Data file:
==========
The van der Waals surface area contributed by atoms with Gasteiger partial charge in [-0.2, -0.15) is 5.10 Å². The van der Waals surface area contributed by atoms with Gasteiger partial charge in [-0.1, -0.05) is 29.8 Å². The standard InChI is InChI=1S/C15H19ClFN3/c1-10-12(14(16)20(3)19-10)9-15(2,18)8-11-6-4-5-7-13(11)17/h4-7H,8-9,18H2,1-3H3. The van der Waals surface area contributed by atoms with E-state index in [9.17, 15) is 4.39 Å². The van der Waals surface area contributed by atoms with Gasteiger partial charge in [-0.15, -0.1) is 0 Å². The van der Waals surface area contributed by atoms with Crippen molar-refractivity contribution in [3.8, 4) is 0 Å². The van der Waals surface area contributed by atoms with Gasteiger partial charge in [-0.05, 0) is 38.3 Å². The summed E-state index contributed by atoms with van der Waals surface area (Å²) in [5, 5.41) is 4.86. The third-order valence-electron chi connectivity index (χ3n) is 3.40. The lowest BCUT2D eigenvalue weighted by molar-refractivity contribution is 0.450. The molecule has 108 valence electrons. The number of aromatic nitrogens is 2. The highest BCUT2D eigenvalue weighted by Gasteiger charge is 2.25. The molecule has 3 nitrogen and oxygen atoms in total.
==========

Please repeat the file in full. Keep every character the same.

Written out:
The van der Waals surface area contributed by atoms with Gasteiger partial charge in [-0.2, -0.15) is 5.10 Å². The van der Waals surface area contributed by atoms with Gasteiger partial charge in [-0.1, -0.05) is 29.8 Å². The standard InChI is InChI=1S/C15H19ClFN3/c1-10-12(14(16)20(3)19-10)9-15(2,18)8-11-6-4-5-7-13(11)17/h4-7H,8-9,18H2,1-3H3. The van der Waals surface area contributed by atoms with E-state index in [9.17, 15) is 4.39 Å². The van der Waals surface area contributed by atoms with Gasteiger partial charge in [-0.15, -0.1) is 0 Å². The van der Waals surface area contributed by atoms with Crippen molar-refractivity contribution in [3.8, 4) is 0 Å². The van der Waals surface area contributed by atoms with Gasteiger partial charge in [-0.05, 0) is 38.3 Å². The summed E-state index contributed by atoms with van der Waals surface area (Å²) in [5, 5.41) is 4.86. The third-order valence-electron chi connectivity index (χ3n) is 3.40. The lowest BCUT2D eigenvalue weighted by molar-refractivity contribution is 0.450. The molecule has 108 valence electrons. The number of aromatic nitrogens is 2. The highest BCUT2D eigenvalue weighted by Gasteiger charge is 2.25. The molecule has 3 nitrogen and oxygen atoms in total.